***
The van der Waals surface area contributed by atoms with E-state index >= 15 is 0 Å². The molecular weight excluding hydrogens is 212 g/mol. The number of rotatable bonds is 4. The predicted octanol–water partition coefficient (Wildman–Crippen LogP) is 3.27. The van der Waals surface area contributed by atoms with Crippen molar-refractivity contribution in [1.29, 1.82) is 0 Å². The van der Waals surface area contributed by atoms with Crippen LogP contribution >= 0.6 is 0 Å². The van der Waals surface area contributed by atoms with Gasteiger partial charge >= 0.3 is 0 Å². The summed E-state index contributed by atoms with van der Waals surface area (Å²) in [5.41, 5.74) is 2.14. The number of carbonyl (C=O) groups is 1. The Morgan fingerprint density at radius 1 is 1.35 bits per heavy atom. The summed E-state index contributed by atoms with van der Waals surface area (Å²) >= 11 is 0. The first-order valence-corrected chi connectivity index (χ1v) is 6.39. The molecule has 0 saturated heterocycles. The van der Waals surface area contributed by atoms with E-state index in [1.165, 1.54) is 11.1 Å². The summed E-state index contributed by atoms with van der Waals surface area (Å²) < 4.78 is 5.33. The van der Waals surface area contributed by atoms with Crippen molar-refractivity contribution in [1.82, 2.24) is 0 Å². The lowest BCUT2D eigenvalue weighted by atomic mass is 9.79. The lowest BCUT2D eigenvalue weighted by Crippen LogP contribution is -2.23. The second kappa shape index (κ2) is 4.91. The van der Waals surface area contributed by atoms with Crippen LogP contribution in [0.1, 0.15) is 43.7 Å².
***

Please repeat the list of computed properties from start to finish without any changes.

The van der Waals surface area contributed by atoms with E-state index >= 15 is 0 Å². The molecular weight excluding hydrogens is 212 g/mol. The number of rotatable bonds is 4. The predicted octanol–water partition coefficient (Wildman–Crippen LogP) is 3.27. The van der Waals surface area contributed by atoms with Crippen molar-refractivity contribution in [1.29, 1.82) is 0 Å². The van der Waals surface area contributed by atoms with Crippen LogP contribution >= 0.6 is 0 Å². The van der Waals surface area contributed by atoms with Gasteiger partial charge >= 0.3 is 0 Å². The summed E-state index contributed by atoms with van der Waals surface area (Å²) in [5.41, 5.74) is 2.14. The number of carbonyl (C=O) groups is 1. The Morgan fingerprint density at radius 1 is 1.35 bits per heavy atom. The summed E-state index contributed by atoms with van der Waals surface area (Å²) >= 11 is 0. The first-order valence-corrected chi connectivity index (χ1v) is 6.39. The molecule has 0 saturated heterocycles. The van der Waals surface area contributed by atoms with E-state index in [1.165, 1.54) is 11.1 Å². The summed E-state index contributed by atoms with van der Waals surface area (Å²) < 4.78 is 5.33. The van der Waals surface area contributed by atoms with Crippen molar-refractivity contribution in [1.82, 2.24) is 0 Å². The lowest BCUT2D eigenvalue weighted by atomic mass is 9.79. The lowest BCUT2D eigenvalue weighted by Crippen LogP contribution is -2.23. The second kappa shape index (κ2) is 4.91. The van der Waals surface area contributed by atoms with Crippen LogP contribution in [0.1, 0.15) is 43.7 Å².